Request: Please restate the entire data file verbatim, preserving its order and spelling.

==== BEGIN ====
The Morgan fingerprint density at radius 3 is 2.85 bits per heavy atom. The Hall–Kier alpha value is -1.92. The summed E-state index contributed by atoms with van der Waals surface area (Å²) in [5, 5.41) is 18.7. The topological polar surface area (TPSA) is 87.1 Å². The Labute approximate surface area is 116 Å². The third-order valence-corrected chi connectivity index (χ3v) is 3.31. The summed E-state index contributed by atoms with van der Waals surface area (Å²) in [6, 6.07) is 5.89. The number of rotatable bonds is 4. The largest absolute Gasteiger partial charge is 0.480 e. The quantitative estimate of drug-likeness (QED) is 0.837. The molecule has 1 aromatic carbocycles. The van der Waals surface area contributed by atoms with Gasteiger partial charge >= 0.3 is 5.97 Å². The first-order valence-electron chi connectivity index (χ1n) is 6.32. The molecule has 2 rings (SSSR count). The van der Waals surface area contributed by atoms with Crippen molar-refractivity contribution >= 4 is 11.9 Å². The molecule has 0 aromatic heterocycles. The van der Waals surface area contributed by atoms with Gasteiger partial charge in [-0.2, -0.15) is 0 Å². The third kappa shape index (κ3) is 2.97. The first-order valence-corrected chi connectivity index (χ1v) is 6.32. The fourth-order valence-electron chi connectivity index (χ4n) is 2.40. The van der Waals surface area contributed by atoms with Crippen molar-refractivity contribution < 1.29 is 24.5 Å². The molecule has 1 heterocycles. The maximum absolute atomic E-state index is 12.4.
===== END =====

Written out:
The Morgan fingerprint density at radius 3 is 2.85 bits per heavy atom. The Hall–Kier alpha value is -1.92. The summed E-state index contributed by atoms with van der Waals surface area (Å²) in [5, 5.41) is 18.7. The topological polar surface area (TPSA) is 87.1 Å². The Labute approximate surface area is 116 Å². The third-order valence-corrected chi connectivity index (χ3v) is 3.31. The summed E-state index contributed by atoms with van der Waals surface area (Å²) in [6, 6.07) is 5.89. The number of rotatable bonds is 4. The largest absolute Gasteiger partial charge is 0.480 e. The quantitative estimate of drug-likeness (QED) is 0.837. The molecule has 1 aromatic carbocycles. The van der Waals surface area contributed by atoms with Gasteiger partial charge >= 0.3 is 5.97 Å². The first-order valence-electron chi connectivity index (χ1n) is 6.32. The molecule has 2 rings (SSSR count). The van der Waals surface area contributed by atoms with Crippen molar-refractivity contribution >= 4 is 11.9 Å². The molecule has 0 aromatic heterocycles. The van der Waals surface area contributed by atoms with Gasteiger partial charge in [-0.2, -0.15) is 0 Å². The third kappa shape index (κ3) is 2.97. The first-order valence-corrected chi connectivity index (χ1v) is 6.32. The fourth-order valence-electron chi connectivity index (χ4n) is 2.40. The van der Waals surface area contributed by atoms with Crippen molar-refractivity contribution < 1.29 is 24.5 Å². The molecule has 1 heterocycles. The maximum absolute atomic E-state index is 12.4.